Submission Type

Presentation

Submission Title

Understanding GameSense in an Expanding Gaming Market

Session Title

Session 2-2-B: Responsible Gambling Intervention in Expanding Markets

Location

Caesars Palace, Las Vegas, Nevada

Start Date

29-5-2019 11:00 AM

End Date

29-5-2019 12:25 PM

Disciplines

Public Health Education and Promotion

Abstract

Abstract: Gambling expansion provides an opportunity for stakeholders to learn more about the operation of mandated responsible gambling programs. New gambling venues in Massachusetts are required to provide complimentary space for GameSense Info Centers operated by an independent 3rd party. We studied computerized service records produced by GameSense staff (i.e., GameSense Advisors) and visitor surveys across two 6-month waves of data collection, starting 6 months after the first casino venue opened in Massachusetts. Our results provide an estimate of the program’s reach inside the casino, visitor satisfaction, and associations between GameSense exposure and responsible gambling knowledge and behavior. We found that about 70% of GameSense Advisors’ interactions were casual in nature, rather than focused on responsible gambling or problem gambling. Consistent with a primary prevention approach, during conversations that did concern responsible gambling or problem gambling, GameSense Advisors reported teaching patrons about a budgeting tool available at the casino, strategies for gambling within one’s limits, and consequences associated with gambling problems. Casino patrons who visited the GameSense Info Center consistently reported high satisfaction with the staff and services. For the most part, additional exposure to GameSense did not translate into better responsible gambling knowledge or use of responsible gambling strategies.

Implications: This study provides the first evaluation of a GameSense Info Center to operate in the United States. This study adds to the small but growing evidence base about the reach and effectiveness of a responsible gambling program now being implemented in casino venues across the United States.

Keywords

responsible gambling, gambling, program evaluation

Author Bio

Dr. Heather Gray is Associate Director of Academic Affairs at the Division on Addiction, Cambridge Health Alliance, and an Instructor in Psychiatry at Harvard Medical School. She earned her PhD in social psychology from Harvard University in 2006 and completed a post-doctoral fellowship with the Boston University Health and Disability Research Institute. Since joining the Division in 2008, Dr. Gray has studied the development of, and recovery from, a variety of addictive disorders.

Funding Sources

This work was supported through a contract with the Massachusetts Gaming Commission. The Massachusetts Gaming Commission provided feedback on questionnaires and coordinated review of the final report.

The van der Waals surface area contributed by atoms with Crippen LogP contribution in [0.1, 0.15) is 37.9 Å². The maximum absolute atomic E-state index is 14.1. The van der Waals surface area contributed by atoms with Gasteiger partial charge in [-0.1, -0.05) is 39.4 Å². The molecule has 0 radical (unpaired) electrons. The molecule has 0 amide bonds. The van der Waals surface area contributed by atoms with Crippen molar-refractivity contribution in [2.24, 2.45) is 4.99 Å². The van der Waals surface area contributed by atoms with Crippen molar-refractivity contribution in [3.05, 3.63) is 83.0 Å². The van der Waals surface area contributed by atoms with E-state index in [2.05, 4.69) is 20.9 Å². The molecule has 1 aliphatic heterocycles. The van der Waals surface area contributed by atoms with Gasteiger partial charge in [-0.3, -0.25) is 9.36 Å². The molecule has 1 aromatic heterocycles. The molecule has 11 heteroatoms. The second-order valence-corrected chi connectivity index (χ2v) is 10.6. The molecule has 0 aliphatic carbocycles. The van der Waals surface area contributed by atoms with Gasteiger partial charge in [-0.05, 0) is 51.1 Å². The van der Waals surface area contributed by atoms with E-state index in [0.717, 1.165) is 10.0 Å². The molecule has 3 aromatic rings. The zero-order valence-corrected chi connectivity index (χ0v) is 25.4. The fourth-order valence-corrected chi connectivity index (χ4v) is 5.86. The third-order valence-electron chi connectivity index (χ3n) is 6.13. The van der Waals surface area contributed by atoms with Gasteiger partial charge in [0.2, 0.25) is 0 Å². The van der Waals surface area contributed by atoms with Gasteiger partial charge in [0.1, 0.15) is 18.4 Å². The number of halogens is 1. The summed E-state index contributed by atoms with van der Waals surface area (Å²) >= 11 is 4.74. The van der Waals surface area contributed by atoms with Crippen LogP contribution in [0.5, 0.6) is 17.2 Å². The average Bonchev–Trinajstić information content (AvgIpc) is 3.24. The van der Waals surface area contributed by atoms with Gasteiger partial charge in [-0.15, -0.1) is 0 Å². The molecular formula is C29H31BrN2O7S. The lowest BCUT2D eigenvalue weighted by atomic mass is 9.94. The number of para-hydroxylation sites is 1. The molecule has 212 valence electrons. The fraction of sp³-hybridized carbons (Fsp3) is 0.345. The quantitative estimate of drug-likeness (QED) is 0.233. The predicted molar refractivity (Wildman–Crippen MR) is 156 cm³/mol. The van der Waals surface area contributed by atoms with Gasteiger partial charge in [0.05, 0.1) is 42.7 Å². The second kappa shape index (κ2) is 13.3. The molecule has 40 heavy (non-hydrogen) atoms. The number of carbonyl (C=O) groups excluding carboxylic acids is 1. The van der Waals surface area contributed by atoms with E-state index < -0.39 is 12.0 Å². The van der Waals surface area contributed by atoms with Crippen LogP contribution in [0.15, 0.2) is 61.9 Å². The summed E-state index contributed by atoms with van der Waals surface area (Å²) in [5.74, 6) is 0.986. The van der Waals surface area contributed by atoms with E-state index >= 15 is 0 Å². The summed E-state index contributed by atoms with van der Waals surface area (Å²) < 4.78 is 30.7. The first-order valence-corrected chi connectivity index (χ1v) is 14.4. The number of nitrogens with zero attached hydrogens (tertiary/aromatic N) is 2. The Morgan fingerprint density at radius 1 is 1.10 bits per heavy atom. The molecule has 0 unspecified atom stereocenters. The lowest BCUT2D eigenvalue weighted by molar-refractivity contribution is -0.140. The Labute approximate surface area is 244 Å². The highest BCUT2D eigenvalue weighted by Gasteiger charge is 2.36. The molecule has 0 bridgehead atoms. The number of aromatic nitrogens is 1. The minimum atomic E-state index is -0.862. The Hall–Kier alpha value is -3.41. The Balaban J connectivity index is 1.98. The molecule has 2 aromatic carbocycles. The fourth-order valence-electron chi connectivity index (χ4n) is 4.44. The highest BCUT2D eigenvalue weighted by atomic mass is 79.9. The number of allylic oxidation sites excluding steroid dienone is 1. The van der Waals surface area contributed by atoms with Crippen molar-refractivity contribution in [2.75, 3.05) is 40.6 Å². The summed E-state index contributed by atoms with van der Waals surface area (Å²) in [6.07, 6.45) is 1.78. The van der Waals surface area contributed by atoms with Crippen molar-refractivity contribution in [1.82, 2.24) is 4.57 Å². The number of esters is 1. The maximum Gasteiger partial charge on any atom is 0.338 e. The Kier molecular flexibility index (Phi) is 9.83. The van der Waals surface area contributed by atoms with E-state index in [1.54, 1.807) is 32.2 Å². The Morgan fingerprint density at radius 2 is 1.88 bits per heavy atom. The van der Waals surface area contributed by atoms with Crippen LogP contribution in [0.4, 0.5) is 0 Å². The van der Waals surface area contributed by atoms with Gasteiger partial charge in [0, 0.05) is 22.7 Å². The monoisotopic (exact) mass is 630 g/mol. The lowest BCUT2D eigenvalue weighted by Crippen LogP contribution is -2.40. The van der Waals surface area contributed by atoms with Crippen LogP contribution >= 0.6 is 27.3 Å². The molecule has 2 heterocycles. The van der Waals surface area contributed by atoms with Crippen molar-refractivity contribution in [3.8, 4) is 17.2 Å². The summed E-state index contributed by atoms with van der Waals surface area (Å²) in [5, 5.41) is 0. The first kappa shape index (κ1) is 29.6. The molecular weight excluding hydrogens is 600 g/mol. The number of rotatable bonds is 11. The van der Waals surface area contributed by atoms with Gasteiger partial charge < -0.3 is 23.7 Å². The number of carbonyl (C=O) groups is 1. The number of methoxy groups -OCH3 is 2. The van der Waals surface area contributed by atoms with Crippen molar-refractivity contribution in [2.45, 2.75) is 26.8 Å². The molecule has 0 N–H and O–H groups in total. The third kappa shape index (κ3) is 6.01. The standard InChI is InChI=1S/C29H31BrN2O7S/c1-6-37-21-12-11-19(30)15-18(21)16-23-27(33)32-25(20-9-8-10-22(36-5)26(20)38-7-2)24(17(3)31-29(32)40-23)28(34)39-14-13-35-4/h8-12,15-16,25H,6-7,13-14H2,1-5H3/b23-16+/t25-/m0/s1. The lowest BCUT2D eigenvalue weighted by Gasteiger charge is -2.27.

Competing Interests

The Division on Addiction and affiliated faculty have received funding in the past three years from DraftKings, the Foundation for Advancing Alcohol Responsibility (FAAR), The Healing Lodge of the Seven Nations via NIH and Indian Health Services (IHS), NIH, the Integrated Centre on Addiction Prevention and Treatment of the Tung Wah Group of Hospitals, which receives funding from The Hong Kong Jockey Club Charities Trust, the Massachusetts Gaming Commission, the Massachusetts Department of Public Health, National Center for Responsible Gaming, the New Mexico Responsible Gaming Association, the British Columbia Lottery Corporation, and GVC Services, Ltd.

Comments

We request that this paper be included on a panel with other MA responsible gambling papers including those by Dr. Matthew Tom and Dr. John Kleschinsky.

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May 29th, 11:00 AM May 29th, 12:25 PM

Understanding GameSense in an Expanding Gaming Market

Caesars Palace, Las Vegas, Nevada

Abstract: Gambling expansion provides an opportunity for stakeholders to learn more about the operation of mandated responsible gambling programs. New gambling venues in Massachusetts are required to provide complimentary space for GameSense Info Centers operated by an independent 3rd party. We studied computerized service records produced by GameSense staff (i.e., GameSense Advisors) and visitor surveys across two 6-month waves of data collection, starting 6 months after the first casino venue opened in Massachusetts. Our results provide an estimate of the program’s reach inside the casino, visitor satisfaction, and associations between GameSense exposure and responsible gambling knowledge and behavior. We found that about 70% of GameSense Advisors’ interactions were casual in nature, rather than focused on responsible gambling or problem gambling. Consistent with a primary prevention approach, during conversations that did concern responsible gambling or problem gambling, GameSense Advisors reported teaching patrons about a budgeting tool available at the casino, strategies for gambling within one’s limits, and consequences associated with gambling problems. Casino patrons who visited the GameSense Info Center consistently reported high satisfaction with the staff and services. For the most part, additional exposure to GameSense did not translate into better responsible gambling knowledge or use of responsible gambling strategies.

Implications: This study provides the first evaluation of a GameSense Info Center to operate in the United States. This study adds to the small but growing evidence base about the reach and effectiveness of a responsible gambling program now being implemented in casino venues across the United States.